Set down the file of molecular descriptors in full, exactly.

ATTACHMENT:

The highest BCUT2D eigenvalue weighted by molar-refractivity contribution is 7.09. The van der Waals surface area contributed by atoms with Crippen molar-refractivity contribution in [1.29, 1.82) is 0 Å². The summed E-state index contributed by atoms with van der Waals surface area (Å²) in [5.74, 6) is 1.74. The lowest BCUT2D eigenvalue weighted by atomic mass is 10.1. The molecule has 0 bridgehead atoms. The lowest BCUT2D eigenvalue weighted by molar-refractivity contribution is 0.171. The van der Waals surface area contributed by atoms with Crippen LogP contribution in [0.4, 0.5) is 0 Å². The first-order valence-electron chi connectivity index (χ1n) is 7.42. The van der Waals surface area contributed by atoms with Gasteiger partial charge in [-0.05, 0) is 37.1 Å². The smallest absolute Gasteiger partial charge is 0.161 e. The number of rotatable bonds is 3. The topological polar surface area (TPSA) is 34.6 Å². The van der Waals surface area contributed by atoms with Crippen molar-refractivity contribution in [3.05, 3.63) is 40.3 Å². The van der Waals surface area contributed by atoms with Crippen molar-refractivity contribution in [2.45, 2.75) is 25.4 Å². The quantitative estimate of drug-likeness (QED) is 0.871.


The highest BCUT2D eigenvalue weighted by molar-refractivity contribution is 7.09. The van der Waals surface area contributed by atoms with Crippen molar-refractivity contribution in [1.29, 1.82) is 0 Å². The summed E-state index contributed by atoms with van der Waals surface area (Å²) in [5.74, 6) is 1.74. The lowest BCUT2D eigenvalue weighted by atomic mass is 10.1. The molecule has 0 bridgehead atoms. The lowest BCUT2D eigenvalue weighted by molar-refractivity contribution is 0.171. The van der Waals surface area contributed by atoms with Crippen LogP contribution in [0.4, 0.5) is 0 Å². The first-order valence-electron chi connectivity index (χ1n) is 7.42. The van der Waals surface area contributed by atoms with Gasteiger partial charge in [-0.05, 0) is 37.1 Å². The smallest absolute Gasteiger partial charge is 0.161 e. The number of rotatable bonds is 3. The topological polar surface area (TPSA) is 34.6 Å². The van der Waals surface area contributed by atoms with Crippen molar-refractivity contribution in [3.05, 3.63) is 40.3 Å². The van der Waals surface area contributed by atoms with Crippen molar-refractivity contribution in [2.45, 2.75) is 25.4 Å². The quantitative estimate of drug-likeness (QED) is 0.871.